One critical remaining issue that is unclear in the initial mass function of the first (Population III) stars is the final fate of secondary protostars that formed in the accretion disk—specifically, whether they merge or survive. We focus on the magnetic effects on the formation of the first star under a cosmological magnetic field. We perform a suite of ideal magnetohydrodynamic simulations for 1000 yr after the first protostar formation. Instead of the sink particle technique, we employ a stiff equation of state approach to represent the magnetic field structure connecting protostars. Ten years after the first protostar formation in the cloud initialized with B 0 = 10−20 G at n 0 = 104 cm−3, the magnetic field strength around the protostars has amplified from pico- to kilo-Gauss, which is the same strength as the present-day star. The magnetic field rapidly winds up since the gas in the vicinity of the protostar (≤10 au) has undergone several tens of orbital rotations in the first decade after protostar formation. As the mass accretion progresses, the vital magnetic field region extends outward, and magnetic braking eliminates the fragmentation of the disk that would happen in an unmagnetized model. On the other hand, assuming a gas cloud with a small angular momentum, this amplification might not work because the rotation would be slower. However, disk fragmentation would not occur in that case. We conclude that the exponential amplification of the cosmological magnetic field strength, about 10−18 G, eliminates disk fragmentation around Population III protostars.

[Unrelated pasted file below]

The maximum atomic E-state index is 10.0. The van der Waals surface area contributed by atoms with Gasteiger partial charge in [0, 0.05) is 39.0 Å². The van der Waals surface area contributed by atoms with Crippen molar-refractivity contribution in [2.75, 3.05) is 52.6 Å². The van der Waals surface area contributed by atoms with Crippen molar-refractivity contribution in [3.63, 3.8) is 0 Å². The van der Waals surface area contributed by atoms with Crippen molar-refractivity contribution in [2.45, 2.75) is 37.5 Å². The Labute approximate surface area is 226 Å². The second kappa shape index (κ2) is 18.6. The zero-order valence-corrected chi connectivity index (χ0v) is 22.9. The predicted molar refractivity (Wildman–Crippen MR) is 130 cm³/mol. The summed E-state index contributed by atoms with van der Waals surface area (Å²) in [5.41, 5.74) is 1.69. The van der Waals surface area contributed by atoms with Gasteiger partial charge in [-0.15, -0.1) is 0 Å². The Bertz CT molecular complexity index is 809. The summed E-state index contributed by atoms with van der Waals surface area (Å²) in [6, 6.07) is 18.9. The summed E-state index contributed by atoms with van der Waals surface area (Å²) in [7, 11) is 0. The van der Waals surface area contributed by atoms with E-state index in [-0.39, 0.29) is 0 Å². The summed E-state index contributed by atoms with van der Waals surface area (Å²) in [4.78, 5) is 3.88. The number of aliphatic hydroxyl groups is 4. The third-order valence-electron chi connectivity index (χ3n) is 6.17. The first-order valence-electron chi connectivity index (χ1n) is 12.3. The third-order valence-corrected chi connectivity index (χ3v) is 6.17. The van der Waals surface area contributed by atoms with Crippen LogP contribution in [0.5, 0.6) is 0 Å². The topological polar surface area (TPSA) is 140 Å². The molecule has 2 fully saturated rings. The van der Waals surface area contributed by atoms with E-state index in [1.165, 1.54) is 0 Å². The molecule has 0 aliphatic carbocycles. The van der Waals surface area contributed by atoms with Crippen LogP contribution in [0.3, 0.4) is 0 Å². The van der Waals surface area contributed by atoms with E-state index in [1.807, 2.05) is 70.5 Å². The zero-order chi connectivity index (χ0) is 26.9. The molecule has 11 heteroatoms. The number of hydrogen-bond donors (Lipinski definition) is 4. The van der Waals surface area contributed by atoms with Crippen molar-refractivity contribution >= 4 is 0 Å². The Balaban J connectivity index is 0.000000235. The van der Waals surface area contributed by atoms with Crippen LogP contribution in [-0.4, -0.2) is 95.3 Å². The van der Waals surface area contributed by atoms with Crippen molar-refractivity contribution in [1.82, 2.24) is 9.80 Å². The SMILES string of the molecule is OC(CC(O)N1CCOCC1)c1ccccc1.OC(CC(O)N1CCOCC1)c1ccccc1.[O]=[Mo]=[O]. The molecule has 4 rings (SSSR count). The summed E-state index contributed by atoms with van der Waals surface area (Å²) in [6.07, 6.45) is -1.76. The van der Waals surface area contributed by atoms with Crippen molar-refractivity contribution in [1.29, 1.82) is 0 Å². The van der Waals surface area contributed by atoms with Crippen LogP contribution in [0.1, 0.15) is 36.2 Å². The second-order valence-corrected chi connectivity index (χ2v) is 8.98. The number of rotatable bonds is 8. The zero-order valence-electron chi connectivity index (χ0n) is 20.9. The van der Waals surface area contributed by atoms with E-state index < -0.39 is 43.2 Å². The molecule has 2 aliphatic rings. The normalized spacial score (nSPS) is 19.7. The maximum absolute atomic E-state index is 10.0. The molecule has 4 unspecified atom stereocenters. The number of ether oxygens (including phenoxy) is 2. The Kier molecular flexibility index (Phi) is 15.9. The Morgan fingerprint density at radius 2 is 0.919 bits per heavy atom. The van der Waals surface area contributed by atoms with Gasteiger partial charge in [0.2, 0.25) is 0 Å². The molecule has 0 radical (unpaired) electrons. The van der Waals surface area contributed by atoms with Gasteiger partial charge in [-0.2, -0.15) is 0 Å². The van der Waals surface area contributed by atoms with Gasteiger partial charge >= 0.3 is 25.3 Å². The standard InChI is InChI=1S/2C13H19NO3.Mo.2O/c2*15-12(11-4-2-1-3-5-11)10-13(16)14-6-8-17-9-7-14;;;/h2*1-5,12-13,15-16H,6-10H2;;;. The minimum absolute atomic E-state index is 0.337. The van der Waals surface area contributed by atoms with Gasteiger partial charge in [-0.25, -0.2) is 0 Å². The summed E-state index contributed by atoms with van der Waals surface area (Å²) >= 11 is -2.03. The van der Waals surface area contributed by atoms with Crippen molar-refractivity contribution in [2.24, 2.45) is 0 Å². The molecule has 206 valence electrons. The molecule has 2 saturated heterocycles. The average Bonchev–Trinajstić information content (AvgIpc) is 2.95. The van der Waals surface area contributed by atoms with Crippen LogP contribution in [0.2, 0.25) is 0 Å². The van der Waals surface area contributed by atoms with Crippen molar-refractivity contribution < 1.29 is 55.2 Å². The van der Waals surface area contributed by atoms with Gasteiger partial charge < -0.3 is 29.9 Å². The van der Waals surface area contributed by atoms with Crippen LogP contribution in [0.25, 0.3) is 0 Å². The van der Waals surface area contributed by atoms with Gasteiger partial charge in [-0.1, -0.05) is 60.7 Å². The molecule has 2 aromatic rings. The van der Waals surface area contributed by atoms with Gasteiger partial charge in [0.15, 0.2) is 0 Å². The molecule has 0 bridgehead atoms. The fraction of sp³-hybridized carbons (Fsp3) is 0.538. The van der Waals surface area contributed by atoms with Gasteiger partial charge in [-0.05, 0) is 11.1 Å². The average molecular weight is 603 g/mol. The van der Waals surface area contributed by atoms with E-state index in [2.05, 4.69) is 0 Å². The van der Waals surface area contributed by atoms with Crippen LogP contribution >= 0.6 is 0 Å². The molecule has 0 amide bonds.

All Science Journal Classification (ASJC) codes
- Astronomy and Astrophysics
- Space and Planetary Science